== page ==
The Finnish musician may not intend to commit murder but he certainly hopes for redemption.
The Finnish director, composer and violinist will kick-start the Australian Chamber Orchestra’s national season next month with Murder and Redemption, an intriguing psychological drama re-imagined as a journey combining classical music and folk, and featuring special guest Sam Amidon. Janáček’s crime-of-passion-inspired String Quartet No 1 (based around Tolstoy’s novella The Kreutzer Sonata), rubs shoulders with John Adams’ hypnotic Shaker Loopsand folk songs like the famous Shaker song, Simple Gifts. Ahead of the premiere, Pekka chatted to LimelightEditor Clive Paget.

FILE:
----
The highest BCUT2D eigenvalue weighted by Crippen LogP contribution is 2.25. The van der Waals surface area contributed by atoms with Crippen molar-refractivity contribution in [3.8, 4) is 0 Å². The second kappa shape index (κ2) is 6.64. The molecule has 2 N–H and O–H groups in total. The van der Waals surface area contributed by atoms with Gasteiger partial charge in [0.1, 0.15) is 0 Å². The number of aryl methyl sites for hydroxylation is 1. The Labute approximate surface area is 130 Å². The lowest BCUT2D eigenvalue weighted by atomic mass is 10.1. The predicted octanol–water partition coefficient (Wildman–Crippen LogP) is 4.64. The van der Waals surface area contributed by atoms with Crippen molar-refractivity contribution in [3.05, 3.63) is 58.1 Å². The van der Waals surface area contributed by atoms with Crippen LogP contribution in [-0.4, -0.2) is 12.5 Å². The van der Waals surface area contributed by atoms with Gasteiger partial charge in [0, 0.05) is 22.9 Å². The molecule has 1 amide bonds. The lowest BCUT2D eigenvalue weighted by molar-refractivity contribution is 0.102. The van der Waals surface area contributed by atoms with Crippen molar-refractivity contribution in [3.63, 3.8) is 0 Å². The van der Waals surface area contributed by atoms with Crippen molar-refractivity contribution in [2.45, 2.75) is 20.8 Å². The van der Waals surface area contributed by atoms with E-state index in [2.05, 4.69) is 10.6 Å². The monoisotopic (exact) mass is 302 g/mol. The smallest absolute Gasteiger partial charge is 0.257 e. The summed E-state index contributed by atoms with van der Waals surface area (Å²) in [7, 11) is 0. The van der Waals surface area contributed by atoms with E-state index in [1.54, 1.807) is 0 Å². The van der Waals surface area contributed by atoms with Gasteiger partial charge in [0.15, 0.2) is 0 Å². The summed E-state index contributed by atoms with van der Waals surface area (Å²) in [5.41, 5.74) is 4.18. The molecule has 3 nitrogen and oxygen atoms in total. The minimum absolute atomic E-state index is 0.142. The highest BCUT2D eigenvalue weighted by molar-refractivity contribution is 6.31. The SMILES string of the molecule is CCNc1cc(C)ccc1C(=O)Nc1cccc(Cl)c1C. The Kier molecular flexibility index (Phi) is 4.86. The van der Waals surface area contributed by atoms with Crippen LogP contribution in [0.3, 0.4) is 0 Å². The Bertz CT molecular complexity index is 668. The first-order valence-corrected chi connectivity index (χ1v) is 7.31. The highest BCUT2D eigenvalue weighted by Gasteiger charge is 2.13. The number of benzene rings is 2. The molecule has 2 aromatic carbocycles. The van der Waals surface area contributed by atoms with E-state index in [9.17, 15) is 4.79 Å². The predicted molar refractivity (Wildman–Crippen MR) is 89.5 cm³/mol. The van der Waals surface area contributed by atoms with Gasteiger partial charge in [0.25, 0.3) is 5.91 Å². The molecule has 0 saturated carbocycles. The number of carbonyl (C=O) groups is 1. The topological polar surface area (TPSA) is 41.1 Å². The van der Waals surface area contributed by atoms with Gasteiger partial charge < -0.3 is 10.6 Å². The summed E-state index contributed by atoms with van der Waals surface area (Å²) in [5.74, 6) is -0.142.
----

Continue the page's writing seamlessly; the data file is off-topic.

Murder and Redemption sounds genuinely original. How did you come up with the idea?
The folk singer, Sam Amidon, is somebody I’ve worked with before – he’s been to my little festival in Finland. I found themes in the traditional songs that he works with, and wondered about building a concert that would rely on that poetry. I think the John Adams came first. In Shaker Loopspeople are trying to find some sort of salvation through extreme physical movement – dances, spinning and turning, and generally acting wild. Musically it is...